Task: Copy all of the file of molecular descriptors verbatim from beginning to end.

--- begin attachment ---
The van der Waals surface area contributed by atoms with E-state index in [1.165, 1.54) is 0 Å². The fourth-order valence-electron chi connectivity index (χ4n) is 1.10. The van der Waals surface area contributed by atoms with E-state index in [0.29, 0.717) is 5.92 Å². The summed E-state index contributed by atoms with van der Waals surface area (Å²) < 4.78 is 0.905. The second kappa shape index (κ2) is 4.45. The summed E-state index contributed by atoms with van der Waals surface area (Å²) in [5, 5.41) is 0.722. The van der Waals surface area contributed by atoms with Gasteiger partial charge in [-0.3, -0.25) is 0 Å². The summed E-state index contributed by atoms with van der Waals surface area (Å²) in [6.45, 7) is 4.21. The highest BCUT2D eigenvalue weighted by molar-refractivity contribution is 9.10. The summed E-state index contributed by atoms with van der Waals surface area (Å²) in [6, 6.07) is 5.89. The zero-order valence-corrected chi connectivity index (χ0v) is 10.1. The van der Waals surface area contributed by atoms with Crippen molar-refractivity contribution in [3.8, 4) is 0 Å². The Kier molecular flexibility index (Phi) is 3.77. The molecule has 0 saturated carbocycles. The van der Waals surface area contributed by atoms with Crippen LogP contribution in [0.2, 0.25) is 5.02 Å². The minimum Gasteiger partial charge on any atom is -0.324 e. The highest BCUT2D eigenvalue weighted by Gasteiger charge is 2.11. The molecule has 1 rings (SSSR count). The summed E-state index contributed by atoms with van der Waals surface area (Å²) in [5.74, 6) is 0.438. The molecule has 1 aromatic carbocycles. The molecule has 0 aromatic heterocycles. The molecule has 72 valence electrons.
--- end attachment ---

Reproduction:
The van der Waals surface area contributed by atoms with E-state index in [1.165, 1.54) is 0 Å². The fourth-order valence-electron chi connectivity index (χ4n) is 1.10. The van der Waals surface area contributed by atoms with E-state index in [0.29, 0.717) is 5.92 Å². The summed E-state index contributed by atoms with van der Waals surface area (Å²) < 4.78 is 0.905. The second kappa shape index (κ2) is 4.45. The summed E-state index contributed by atoms with van der Waals surface area (Å²) in [5, 5.41) is 0.722. The van der Waals surface area contributed by atoms with Gasteiger partial charge in [-0.3, -0.25) is 0 Å². The summed E-state index contributed by atoms with van der Waals surface area (Å²) in [6.45, 7) is 4.21. The highest BCUT2D eigenvalue weighted by molar-refractivity contribution is 9.10. The summed E-state index contributed by atoms with van der Waals surface area (Å²) in [6, 6.07) is 5.89. The zero-order valence-corrected chi connectivity index (χ0v) is 10.1. The van der Waals surface area contributed by atoms with Crippen molar-refractivity contribution in [3.8, 4) is 0 Å². The Kier molecular flexibility index (Phi) is 3.77. The molecule has 0 saturated carbocycles. The van der Waals surface area contributed by atoms with Crippen LogP contribution in [0.2, 0.25) is 5.02 Å². The minimum Gasteiger partial charge on any atom is -0.324 e. The highest BCUT2D eigenvalue weighted by Gasteiger charge is 2.11. The molecule has 1 rings (SSSR count). The summed E-state index contributed by atoms with van der Waals surface area (Å²) in [5.74, 6) is 0.438. The molecule has 1 aromatic carbocycles. The molecule has 0 aromatic heterocycles. The molecule has 72 valence electrons.